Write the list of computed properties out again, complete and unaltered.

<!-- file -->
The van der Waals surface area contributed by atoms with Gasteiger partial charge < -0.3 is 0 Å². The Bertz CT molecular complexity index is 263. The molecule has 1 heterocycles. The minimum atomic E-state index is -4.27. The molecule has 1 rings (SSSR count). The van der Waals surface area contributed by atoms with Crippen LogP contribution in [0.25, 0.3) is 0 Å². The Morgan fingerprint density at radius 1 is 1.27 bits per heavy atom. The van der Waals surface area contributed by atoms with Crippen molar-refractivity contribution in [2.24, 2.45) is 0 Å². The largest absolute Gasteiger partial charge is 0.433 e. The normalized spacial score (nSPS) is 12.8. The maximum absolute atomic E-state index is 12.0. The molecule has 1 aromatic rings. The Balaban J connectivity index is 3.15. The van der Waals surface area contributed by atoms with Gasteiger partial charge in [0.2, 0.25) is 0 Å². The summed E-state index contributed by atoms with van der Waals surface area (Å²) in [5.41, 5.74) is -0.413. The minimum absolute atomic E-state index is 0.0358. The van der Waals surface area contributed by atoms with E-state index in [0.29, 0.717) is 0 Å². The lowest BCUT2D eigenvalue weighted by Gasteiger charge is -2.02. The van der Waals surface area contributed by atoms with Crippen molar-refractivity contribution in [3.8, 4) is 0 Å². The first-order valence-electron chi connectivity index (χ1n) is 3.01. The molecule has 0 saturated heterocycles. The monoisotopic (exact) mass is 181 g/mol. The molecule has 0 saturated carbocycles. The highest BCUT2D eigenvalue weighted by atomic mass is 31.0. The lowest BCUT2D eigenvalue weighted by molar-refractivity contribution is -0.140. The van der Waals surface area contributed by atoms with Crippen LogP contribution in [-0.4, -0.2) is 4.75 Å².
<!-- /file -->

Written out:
The van der Waals surface area contributed by atoms with Gasteiger partial charge < -0.3 is 0 Å². The Bertz CT molecular complexity index is 263. The molecule has 1 heterocycles. The minimum atomic E-state index is -4.27. The molecule has 1 rings (SSSR count). The van der Waals surface area contributed by atoms with Crippen LogP contribution in [0.25, 0.3) is 0 Å². The Morgan fingerprint density at radius 1 is 1.27 bits per heavy atom. The van der Waals surface area contributed by atoms with Crippen molar-refractivity contribution in [2.24, 2.45) is 0 Å². The largest absolute Gasteiger partial charge is 0.433 e. The normalized spacial score (nSPS) is 12.8. The maximum absolute atomic E-state index is 12.0. The molecule has 1 aromatic rings. The Balaban J connectivity index is 3.15. The van der Waals surface area contributed by atoms with Gasteiger partial charge in [0.2, 0.25) is 0 Å². The summed E-state index contributed by atoms with van der Waals surface area (Å²) in [5.41, 5.74) is -0.413. The minimum absolute atomic E-state index is 0.0358. The van der Waals surface area contributed by atoms with E-state index in [0.29, 0.717) is 0 Å². The lowest BCUT2D eigenvalue weighted by Gasteiger charge is -2.02. The van der Waals surface area contributed by atoms with Crippen molar-refractivity contribution in [3.8, 4) is 0 Å². The first-order valence-electron chi connectivity index (χ1n) is 3.01. The molecule has 0 saturated heterocycles. The monoisotopic (exact) mass is 181 g/mol. The molecule has 0 saturated carbocycles. The highest BCUT2D eigenvalue weighted by atomic mass is 31.0. The lowest BCUT2D eigenvalue weighted by molar-refractivity contribution is -0.140. The van der Waals surface area contributed by atoms with Crippen LogP contribution in [-0.4, -0.2) is 4.75 Å².